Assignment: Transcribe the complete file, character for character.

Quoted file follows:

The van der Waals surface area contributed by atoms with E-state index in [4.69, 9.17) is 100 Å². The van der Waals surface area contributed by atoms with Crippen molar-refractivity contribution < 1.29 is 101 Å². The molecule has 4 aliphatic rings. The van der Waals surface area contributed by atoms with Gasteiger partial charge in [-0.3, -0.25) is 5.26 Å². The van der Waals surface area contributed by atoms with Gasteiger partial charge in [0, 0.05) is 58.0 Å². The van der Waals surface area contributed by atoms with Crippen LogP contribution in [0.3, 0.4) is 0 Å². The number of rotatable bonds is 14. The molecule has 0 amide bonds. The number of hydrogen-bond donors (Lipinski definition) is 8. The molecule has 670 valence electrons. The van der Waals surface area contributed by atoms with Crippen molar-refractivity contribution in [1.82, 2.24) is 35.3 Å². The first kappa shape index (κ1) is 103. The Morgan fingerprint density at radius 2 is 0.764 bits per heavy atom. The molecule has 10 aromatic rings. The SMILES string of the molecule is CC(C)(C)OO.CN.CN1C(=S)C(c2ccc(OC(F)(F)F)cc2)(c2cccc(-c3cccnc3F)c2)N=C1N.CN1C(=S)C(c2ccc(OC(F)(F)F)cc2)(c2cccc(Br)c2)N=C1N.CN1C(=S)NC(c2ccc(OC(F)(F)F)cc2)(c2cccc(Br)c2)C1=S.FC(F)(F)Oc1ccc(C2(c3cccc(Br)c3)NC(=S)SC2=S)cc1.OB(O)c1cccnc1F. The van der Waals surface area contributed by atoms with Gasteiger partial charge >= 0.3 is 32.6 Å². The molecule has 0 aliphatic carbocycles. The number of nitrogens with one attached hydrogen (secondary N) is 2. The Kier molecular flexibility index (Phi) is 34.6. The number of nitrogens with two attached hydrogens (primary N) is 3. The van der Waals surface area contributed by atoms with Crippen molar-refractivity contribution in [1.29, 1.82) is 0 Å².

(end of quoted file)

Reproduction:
The van der Waals surface area contributed by atoms with E-state index in [4.69, 9.17) is 100 Å². The van der Waals surface area contributed by atoms with Crippen molar-refractivity contribution < 1.29 is 101 Å². The molecule has 4 aliphatic rings. The van der Waals surface area contributed by atoms with Gasteiger partial charge in [-0.3, -0.25) is 5.26 Å². The van der Waals surface area contributed by atoms with Gasteiger partial charge in [0, 0.05) is 58.0 Å². The van der Waals surface area contributed by atoms with Crippen LogP contribution in [0.3, 0.4) is 0 Å². The number of rotatable bonds is 14. The molecule has 0 amide bonds. The number of hydrogen-bond donors (Lipinski definition) is 8. The molecule has 670 valence electrons. The van der Waals surface area contributed by atoms with Crippen molar-refractivity contribution in [1.82, 2.24) is 35.3 Å². The first kappa shape index (κ1) is 103. The Morgan fingerprint density at radius 2 is 0.764 bits per heavy atom. The molecule has 10 aromatic rings. The SMILES string of the molecule is CC(C)(C)OO.CN.CN1C(=S)C(c2ccc(OC(F)(F)F)cc2)(c2cccc(-c3cccnc3F)c2)N=C1N.CN1C(=S)C(c2ccc(OC(F)(F)F)cc2)(c2cccc(Br)c2)N=C1N.CN1C(=S)NC(c2ccc(OC(F)(F)F)cc2)(c2cccc(Br)c2)C1=S.FC(F)(F)Oc1ccc(C2(c3cccc(Br)c3)NC(=S)SC2=S)cc1.OB(O)c1cccnc1F. The van der Waals surface area contributed by atoms with Gasteiger partial charge >= 0.3 is 32.6 Å². The molecule has 0 aliphatic carbocycles. The number of nitrogens with one attached hydrogen (secondary N) is 2. The Kier molecular flexibility index (Phi) is 34.6. The number of nitrogens with two attached hydrogens (primary N) is 3. The van der Waals surface area contributed by atoms with Crippen molar-refractivity contribution in [1.29, 1.82) is 0 Å².